Lawyer Eyeing Nigerian Forfeiture Faces Uphill Court Battle

WASHINGTON (CN) – The D.C. Circuit appeared ready to shut the door Monday on a Texas lawyer who tried to help Nigeria recover hundreds of millions of dollars thought to have been looted by one of its former leaders.

Houston-based lawyer Godson Nnaka brought the suit here three years ago in Washington after the U.S. Department of Justice unveiled a forfeiture action for $500 million tied to “an international conspiracy to launder proceeds of corruption in Nigeria” during the reign of Gen. Sani Abacha.

Sani Abacha seized power in Nigeria after a 1993 military coup only to die in office five years later. Abacha’s cause of death was officially ruled a homicide, but American officials have cited reports that the dictator was poisoned while in the company of three prostitutes.

Though Nnaka received a letter from the Nigerian attorney general in 2004, instructing him to go about recovering the billions Abacha is believed to have stolen between 1993 to 1998, the country sent the Justice Department a different letter when the forfeiture action arose a decade later.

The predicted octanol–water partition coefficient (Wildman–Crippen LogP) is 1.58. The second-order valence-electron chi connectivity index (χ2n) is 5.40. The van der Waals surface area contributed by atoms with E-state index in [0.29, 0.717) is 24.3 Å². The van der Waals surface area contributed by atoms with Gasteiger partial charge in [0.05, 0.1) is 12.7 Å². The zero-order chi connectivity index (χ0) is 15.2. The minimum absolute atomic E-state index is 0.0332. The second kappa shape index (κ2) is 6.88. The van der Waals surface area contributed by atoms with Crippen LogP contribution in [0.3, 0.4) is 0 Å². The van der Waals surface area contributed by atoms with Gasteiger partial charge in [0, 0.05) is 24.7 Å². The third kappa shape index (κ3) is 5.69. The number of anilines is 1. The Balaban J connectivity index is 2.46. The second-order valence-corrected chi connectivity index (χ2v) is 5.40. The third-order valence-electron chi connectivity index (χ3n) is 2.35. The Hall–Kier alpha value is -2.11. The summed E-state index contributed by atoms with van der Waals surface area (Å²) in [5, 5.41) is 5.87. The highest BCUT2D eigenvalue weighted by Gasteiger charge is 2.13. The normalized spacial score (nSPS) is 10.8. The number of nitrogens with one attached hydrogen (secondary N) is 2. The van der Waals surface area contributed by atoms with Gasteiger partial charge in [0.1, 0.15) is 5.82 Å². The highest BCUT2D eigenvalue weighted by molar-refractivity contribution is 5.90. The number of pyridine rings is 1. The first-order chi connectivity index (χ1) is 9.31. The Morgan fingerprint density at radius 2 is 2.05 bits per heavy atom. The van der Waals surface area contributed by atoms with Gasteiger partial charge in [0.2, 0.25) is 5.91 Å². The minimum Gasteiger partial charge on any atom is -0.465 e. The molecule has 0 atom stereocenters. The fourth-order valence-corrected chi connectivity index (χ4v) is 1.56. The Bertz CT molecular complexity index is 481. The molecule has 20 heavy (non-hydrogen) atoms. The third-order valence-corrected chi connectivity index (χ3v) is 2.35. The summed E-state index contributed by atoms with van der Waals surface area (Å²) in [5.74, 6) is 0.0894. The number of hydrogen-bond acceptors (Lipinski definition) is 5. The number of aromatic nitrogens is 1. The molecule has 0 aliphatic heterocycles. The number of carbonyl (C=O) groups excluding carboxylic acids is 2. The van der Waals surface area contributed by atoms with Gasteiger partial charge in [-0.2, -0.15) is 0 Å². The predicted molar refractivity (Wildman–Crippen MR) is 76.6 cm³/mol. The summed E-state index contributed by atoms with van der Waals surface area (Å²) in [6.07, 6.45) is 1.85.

Nigeria told the Justice Department that Nnaka was not authorized to represent it in any legal matter, prompting Nnaka to sue the country for breach of contract.

His case so far has been unsuccessful. Pushing for a reversal this morning, Nnaka’s lawyer Benneth Amadi said the relationship between Nnaka and Nigeria was “purely commercial,” triggering an exception to a doctrine that prevents courts from weighing in on the official actions of foreign states.

Amadi conceded that Nnaka’s 2004 letter may not represent a “fully integrated contract,” but said Nnaka should be paid for providing Nigeria with a valuable service by locating the looted cash.

Appearing skeptical of Amadi’s arguments, however, U.S. Circuit Judge David Sentelle referring to the 2004 letter as nothing more than an agreement to make an agreement.

“Is that really a contract?” Sentelle asked.

Sentelle also noted Nigeria did not receive any money as a result of Nnaka’s work, raising questions about its liability.

U.S. Circuit Judge David Tatel parried Amadi’s argument meanwhile that the lower court applied the wrong standard in dismissing Nnaka’s case.

“A fact is that there is a document that’s signed, but the question of whether the signed document is a contract is a legal question,” Tatel said.

Sedoo Manu, who argued for Nigeria, faced an easier time before the judges, saying the court applied the correct standard when reviewing the claims. He said other claims Nnaka raised are classic examples of foreign actions on which U.S. courts should not tread.

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